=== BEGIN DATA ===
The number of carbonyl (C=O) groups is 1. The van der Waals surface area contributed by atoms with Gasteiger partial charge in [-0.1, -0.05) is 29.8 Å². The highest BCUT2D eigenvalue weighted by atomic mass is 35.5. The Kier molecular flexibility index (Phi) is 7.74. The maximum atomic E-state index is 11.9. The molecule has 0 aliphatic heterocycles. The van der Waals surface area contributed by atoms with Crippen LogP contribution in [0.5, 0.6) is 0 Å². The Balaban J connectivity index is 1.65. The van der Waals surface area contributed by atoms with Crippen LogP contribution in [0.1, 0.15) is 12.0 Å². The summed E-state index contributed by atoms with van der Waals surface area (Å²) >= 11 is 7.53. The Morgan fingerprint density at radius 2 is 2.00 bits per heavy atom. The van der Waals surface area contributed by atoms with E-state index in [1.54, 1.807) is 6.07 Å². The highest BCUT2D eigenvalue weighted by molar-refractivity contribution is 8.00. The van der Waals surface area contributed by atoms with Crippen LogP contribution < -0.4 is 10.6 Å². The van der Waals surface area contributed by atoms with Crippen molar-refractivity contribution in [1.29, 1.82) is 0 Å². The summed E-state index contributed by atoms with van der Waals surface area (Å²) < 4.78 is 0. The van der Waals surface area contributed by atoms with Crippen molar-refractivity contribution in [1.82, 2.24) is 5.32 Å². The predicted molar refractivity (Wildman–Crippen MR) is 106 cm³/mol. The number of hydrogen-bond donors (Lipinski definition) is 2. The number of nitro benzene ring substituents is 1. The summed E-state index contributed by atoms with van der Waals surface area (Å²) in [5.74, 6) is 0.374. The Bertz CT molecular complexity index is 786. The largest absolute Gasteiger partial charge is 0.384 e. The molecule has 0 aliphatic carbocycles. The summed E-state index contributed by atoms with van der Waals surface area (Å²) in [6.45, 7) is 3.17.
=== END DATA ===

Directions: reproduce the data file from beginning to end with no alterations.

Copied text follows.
The number of carbonyl (C=O) groups is 1. The van der Waals surface area contributed by atoms with Gasteiger partial charge in [-0.1, -0.05) is 29.8 Å². The highest BCUT2D eigenvalue weighted by atomic mass is 35.5. The Kier molecular flexibility index (Phi) is 7.74. The maximum atomic E-state index is 11.9. The molecule has 0 aliphatic heterocycles. The van der Waals surface area contributed by atoms with Crippen LogP contribution in [0.5, 0.6) is 0 Å². The Balaban J connectivity index is 1.65. The van der Waals surface area contributed by atoms with Crippen LogP contribution in [0.1, 0.15) is 12.0 Å². The summed E-state index contributed by atoms with van der Waals surface area (Å²) >= 11 is 7.53. The Morgan fingerprint density at radius 2 is 2.00 bits per heavy atom. The van der Waals surface area contributed by atoms with E-state index in [1.54, 1.807) is 6.07 Å². The highest BCUT2D eigenvalue weighted by molar-refractivity contribution is 8.00. The van der Waals surface area contributed by atoms with Crippen LogP contribution < -0.4 is 10.6 Å². The van der Waals surface area contributed by atoms with Crippen molar-refractivity contribution in [1.29, 1.82) is 0 Å². The summed E-state index contributed by atoms with van der Waals surface area (Å²) < 4.78 is 0. The van der Waals surface area contributed by atoms with Crippen molar-refractivity contribution in [1.82, 2.24) is 5.32 Å². The predicted molar refractivity (Wildman–Crippen MR) is 106 cm³/mol. The number of hydrogen-bond donors (Lipinski definition) is 2. The number of nitro benzene ring substituents is 1. The summed E-state index contributed by atoms with van der Waals surface area (Å²) in [5.74, 6) is 0.374. The Bertz CT molecular complexity index is 786. The largest absolute Gasteiger partial charge is 0.384 e. The molecule has 0 aliphatic carbocycles. The summed E-state index contributed by atoms with van der Waals surface area (Å²) in [6.45, 7) is 3.17.